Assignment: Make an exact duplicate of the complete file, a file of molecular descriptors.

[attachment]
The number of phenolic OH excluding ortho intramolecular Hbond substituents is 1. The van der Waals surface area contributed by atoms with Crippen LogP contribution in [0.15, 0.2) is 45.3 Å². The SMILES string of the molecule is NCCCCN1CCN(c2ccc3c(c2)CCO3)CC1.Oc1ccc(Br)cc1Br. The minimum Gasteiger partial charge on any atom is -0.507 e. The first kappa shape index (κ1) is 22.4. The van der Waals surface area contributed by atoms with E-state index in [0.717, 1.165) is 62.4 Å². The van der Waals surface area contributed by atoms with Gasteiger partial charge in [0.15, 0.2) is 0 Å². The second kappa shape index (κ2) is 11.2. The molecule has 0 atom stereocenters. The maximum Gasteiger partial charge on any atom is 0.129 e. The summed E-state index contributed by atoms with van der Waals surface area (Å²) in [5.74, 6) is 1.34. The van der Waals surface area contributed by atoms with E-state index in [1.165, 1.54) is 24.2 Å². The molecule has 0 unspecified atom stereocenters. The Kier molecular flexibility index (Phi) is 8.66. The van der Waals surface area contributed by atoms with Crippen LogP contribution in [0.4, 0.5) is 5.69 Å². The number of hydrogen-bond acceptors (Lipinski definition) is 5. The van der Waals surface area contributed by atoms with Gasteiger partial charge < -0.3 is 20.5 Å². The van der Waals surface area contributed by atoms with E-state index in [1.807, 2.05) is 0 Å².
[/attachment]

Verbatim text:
The number of phenolic OH excluding ortho intramolecular Hbond substituents is 1. The van der Waals surface area contributed by atoms with Crippen LogP contribution in [0.15, 0.2) is 45.3 Å². The SMILES string of the molecule is NCCCCN1CCN(c2ccc3c(c2)CCO3)CC1.Oc1ccc(Br)cc1Br. The minimum Gasteiger partial charge on any atom is -0.507 e. The first kappa shape index (κ1) is 22.4. The van der Waals surface area contributed by atoms with E-state index in [0.717, 1.165) is 62.4 Å². The van der Waals surface area contributed by atoms with Gasteiger partial charge in [0.15, 0.2) is 0 Å². The second kappa shape index (κ2) is 11.2. The molecule has 0 atom stereocenters. The maximum Gasteiger partial charge on any atom is 0.129 e. The summed E-state index contributed by atoms with van der Waals surface area (Å²) in [5.74, 6) is 1.34. The van der Waals surface area contributed by atoms with E-state index in [1.165, 1.54) is 24.2 Å². The molecule has 0 unspecified atom stereocenters. The Kier molecular flexibility index (Phi) is 8.66. The van der Waals surface area contributed by atoms with Crippen LogP contribution in [0.4, 0.5) is 5.69 Å². The number of hydrogen-bond acceptors (Lipinski definition) is 5. The van der Waals surface area contributed by atoms with Gasteiger partial charge < -0.3 is 20.5 Å². The van der Waals surface area contributed by atoms with E-state index in [1.807, 2.05) is 0 Å².